How well do you know your woods? Is it providing the things you want? A new publication can help. Available now is My Healthy Woods: A Handbook for Family Woodland Owners Managing Woods in Southeast Minnesota. This easy-to-read publication, filled with great information and photos, is a treasure trove for landowners wanting to know more about their woods. The handbook […]
Woodland Stewardship: A Practical Guide for Midwestern Landowners, 2nd Edition was published by the University of Minnesota Extension for use by private woodland owners in the Upper Midwest. This revised 2nd edition builds on the highly successful first edition in 1993, which was distributed to tens of thousands of landowners throughout the Midwest. This new book is designed to help […]
The following links are useful when looking to hire an arborist or find out more information on arborists. For information on hiring a tree care professional visit: Hiring an Arborist. This page provides information on when a professional should be hired and important considerations when choosing one. To find a certified arborist in your area visit: ISA Certified Arborist Search. […]
By Dan A. Meyer, University of Wisconsin Extension and College of Agricultural and Life Sciences Growing trees directly from seed can be more rewarding than planting two- or three-year-old seedlings purchased from a nursery– especially if you collect and prepare the seed yourself. It is, however, more difficult and time consuming to cultivate trees from seed than from seedlings, and […]
A document produced by Krystal Schaufler, Doug Courneya, Gary Johnson, Jeff Gillman, Patrick Weicherding, Carole Kinion Copeland Click to view document as a PDF: The Well Planted Tree This document touches on the following tree planting topics: How to plant containerized trees How to care for a new tree What happens if a tree is planted too deep? What are […]
Welcome to the world of tree care! In the left hand column of the image below, you will find links to the many maintenance duties you can do to help keep your landscape trees healthy and safe. The accompanying chart highlights the most favorable timing for the listed tree care activities. Below this chart you can find links to other complete chart versions that are larger and easier to read.
Inspect your landscape trees and shrubs often- especially after storms. After storms, hazard trees with loosely hanging branches or split trunks need to be removed as soon as possible to avoid any damage to buildings, people, and to other trees or shrubs.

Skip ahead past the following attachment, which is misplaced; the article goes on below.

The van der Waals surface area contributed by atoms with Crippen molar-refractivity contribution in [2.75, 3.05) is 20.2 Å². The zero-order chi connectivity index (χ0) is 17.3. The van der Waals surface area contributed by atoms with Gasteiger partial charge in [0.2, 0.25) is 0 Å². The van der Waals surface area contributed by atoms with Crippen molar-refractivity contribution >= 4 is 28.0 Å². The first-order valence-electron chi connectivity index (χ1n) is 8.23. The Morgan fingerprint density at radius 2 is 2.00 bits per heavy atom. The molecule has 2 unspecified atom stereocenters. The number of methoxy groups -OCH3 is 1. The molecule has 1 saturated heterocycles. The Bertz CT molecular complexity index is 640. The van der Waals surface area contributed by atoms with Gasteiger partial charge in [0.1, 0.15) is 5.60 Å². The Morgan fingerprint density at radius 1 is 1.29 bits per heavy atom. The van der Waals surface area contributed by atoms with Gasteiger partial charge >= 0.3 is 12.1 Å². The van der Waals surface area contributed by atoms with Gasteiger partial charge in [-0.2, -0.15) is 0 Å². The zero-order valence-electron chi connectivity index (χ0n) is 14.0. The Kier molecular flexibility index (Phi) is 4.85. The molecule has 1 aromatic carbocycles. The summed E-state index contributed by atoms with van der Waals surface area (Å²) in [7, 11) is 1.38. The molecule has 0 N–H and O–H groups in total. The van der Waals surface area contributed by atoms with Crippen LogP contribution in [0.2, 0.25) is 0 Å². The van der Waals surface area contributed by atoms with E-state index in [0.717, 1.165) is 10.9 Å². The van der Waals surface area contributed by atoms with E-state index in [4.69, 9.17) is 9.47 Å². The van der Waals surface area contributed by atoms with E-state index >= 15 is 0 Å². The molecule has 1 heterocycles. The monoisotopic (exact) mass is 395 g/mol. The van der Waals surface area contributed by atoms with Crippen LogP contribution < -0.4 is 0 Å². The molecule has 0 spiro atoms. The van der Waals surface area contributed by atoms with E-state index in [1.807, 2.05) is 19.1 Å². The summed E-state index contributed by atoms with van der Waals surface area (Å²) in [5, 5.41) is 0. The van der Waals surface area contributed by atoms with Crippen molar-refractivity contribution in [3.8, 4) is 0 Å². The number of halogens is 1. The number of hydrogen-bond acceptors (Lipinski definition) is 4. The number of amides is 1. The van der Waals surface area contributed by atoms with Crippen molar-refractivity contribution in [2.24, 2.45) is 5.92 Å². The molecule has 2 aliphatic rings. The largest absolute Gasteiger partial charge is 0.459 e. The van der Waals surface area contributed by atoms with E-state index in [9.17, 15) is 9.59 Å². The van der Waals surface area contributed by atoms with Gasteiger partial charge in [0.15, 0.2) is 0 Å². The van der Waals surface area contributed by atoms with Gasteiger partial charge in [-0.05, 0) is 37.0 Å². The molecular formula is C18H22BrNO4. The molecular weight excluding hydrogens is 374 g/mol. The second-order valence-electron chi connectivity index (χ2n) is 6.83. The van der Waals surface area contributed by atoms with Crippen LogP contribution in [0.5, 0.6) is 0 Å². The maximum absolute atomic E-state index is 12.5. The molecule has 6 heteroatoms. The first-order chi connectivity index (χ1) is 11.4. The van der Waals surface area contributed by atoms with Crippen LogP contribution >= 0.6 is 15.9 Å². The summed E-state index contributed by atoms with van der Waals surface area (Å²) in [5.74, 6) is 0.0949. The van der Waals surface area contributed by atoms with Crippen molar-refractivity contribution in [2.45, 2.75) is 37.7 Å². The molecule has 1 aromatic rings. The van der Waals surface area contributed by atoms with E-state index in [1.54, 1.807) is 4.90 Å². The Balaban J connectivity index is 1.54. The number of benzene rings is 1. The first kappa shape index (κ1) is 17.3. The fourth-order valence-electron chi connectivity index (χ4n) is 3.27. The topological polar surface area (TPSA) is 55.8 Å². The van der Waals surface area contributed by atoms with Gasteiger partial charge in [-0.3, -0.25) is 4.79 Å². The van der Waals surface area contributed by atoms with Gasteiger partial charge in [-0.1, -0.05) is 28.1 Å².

At other times of the year keep a watchful eye for developing decay in trunks and roots, broken and hanging branches, dead branches or trees, an abnormally leaning tree, or anything that may indicate that a tree or part of it could fail and cause damage or injury.
Keep a watchful eye for problems that may be developing on the plants in your landscape. Timely prevention is always more effective and economical than reacting to problems once they have developed. Certain samples can be sent to your local Plant Disease Clinic (.pdf) for diagnosis.
The stems of landscape trees and shrubs may need protection from animals or mechanical equipment, especially during the winter months. Animal damage (feeding or rubbing) can be avoided by placing wire mesh or hardware cloth at least 3” from the stem. Mechanical damage (e.g. lawn mower or weed whip abrasion) can be avoided when a mulch ring (see mulch) or a plastic guard is in place. The plastic guard should only encase the portion of the lower stem that is most likely to be damaged by lawn equipment. As the tree grows the plastic guard will need to be removed and replaced in order to prevent girdling or stem constriction.
The recommendations in this chart refer only to nitrogen applications. Before fertilizing your landscape with a complete fertilizer (nitrogen-phosphorus-potassium), contact a soil testing laboratory for a basic soil test [For MN only: U of MN Soil Testing Labratory]. A basic soil test will provide you with readings on organic matter, pH, cation exchange capacity, macronutrients and micronutrients (Smiley, 2003). Soil testing laboratories may offer timing and quantity recommendations for complete fertilizers (N-P-K).